After a long harsh winter, spring has finally arrived. And with the spring comes the birds, pretty flowers and pollen. Lots of pollen. And for those with pollen related allergies, like Bangor residents Rebecca Jones and Micah Michaud, spring carries just as much sinus pressure, coughing and sneezing as it does warm temperatures and songbirds.
“I’m allergic to pollen, dandruff, dust and cigarette smoke,” wrote Michaud in a Facebook message. “I usually get sick around this time of year and get really bad congestions, coughs and allergy colds.”
Math has never been my forte. I have to write my problems out on paper, and if asked to do basic math in front of people, I get flushed and my brain stops working. But I’ve been doing more and more math ever since I had three kids at the same time.
If you go in the Way-Back machine, you’ll recall I did a similar column when they were transitioning to solid food. But wince we’re past bibs and working our way through potty training I figured it was safe to revisit the subject again.
Gender wars are a thing. I get it. I’ve been trying not to hop on that particular bandwagon and was doing fine - until I had to buy our kids underwear. Yeah, I got sick of trying to reason with the children, and they are now wearing underoos during awake time as a component of potty training. It’s awful, but I’m not here to talk about how may disinfectant wipes I’m going through this week.
I want to talk about underwear. I had to buy it for the first time recently, and it was weird for a couple of reasons. One, there is more variety in underwear than is entirely necessary. And yes, I remember my Wonder Woman Underoos as a little girl fondly – but it’s still weird. I mean, I saw bikini-style briefs in sizes that a Cabbage Patch Doll could wear comfortably.
ROCKLAND – A vast lineup of Midcoast musicians are donating their time and talents for a most worthy cause, to help raise money for the Cystic Fibrosis Foundation. The concert on May 30 is being held in conjunction with the annual Great Strides Walk for Cystic Fibrosis held across the state of Maine in the month of May. All funds raised at this concert will go directly to the Cystic Fibrosis Foundation.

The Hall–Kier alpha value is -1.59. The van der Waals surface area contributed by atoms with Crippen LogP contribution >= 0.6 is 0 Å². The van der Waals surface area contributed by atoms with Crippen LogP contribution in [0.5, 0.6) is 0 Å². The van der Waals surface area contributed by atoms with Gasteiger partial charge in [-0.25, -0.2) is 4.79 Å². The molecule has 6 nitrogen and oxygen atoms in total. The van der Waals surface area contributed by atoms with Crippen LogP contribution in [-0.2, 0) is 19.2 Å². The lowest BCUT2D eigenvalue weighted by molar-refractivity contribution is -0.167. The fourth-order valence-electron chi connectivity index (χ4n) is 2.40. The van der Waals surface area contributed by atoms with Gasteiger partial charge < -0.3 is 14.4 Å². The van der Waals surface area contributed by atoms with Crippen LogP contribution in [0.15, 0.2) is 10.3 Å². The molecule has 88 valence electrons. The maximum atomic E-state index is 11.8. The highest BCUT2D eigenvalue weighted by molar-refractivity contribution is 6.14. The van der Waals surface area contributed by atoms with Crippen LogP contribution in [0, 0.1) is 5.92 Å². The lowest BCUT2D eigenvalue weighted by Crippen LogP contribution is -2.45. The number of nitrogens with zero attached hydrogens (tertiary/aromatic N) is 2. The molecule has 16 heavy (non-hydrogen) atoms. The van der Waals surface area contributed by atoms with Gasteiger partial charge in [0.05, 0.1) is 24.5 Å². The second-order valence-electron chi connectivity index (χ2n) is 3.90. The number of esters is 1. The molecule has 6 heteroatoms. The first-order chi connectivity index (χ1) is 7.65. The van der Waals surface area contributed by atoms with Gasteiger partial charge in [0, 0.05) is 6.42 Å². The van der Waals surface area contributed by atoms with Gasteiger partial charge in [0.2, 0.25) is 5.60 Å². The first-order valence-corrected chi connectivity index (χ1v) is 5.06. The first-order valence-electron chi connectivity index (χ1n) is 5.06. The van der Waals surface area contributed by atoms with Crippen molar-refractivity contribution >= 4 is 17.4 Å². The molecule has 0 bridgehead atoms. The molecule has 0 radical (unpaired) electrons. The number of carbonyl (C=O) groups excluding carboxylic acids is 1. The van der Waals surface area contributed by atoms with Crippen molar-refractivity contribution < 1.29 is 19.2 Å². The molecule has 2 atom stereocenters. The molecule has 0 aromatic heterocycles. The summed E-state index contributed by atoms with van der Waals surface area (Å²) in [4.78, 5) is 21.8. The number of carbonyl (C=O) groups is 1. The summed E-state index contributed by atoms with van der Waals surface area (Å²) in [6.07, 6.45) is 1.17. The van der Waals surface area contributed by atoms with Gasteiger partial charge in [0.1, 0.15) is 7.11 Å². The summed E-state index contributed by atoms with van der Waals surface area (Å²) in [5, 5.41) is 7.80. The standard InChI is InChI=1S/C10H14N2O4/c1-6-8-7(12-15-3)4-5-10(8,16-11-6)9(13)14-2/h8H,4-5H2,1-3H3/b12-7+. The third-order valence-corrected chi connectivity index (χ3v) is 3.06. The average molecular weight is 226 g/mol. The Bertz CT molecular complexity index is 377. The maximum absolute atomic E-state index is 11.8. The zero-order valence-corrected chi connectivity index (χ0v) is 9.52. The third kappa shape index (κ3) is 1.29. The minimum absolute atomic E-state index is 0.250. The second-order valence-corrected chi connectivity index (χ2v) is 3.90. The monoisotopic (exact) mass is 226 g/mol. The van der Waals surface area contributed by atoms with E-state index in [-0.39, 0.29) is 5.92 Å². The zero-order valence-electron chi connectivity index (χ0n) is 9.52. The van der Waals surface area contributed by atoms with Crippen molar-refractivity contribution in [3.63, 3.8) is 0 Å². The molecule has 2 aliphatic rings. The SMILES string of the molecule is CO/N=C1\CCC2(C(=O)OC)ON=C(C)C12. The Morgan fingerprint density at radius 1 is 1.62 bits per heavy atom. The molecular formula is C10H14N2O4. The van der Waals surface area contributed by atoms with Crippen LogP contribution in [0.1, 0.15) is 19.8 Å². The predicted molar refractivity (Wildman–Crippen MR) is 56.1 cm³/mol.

Cystic fibrosis is a life-threatening, rare, genetic disease which affects the lungs and digestive system. There is no cure. The Cystic Fibrosis Foundation was founded in the 1950s by parents and researchers who have worked hard to extend life expectancy and quality of life for those with this disorder.
ORONO — Organizers of the University of Maine’s inaugural Black Bear Marathon, Half Marathon and 10K are seeking volunteers to assist on race day and at packet pickup, as well as host cheer stations along the route.
The races begin at 7:30 a.m. Sunday, June 21 and will start and finish on the UMaine track located at the Harold Alfond Stadium. Runners will be broadcast over the video scoreboard when they cross the finish line.
BANGOR – The Unitarian Universalist Society of Bangor (UUSB) had a crowd of onlookers on Sunday, May 3, when they took shovels in hand and broke ground for the addition of an elevator and two accessible bathrooms in this historic downtown Bangor church.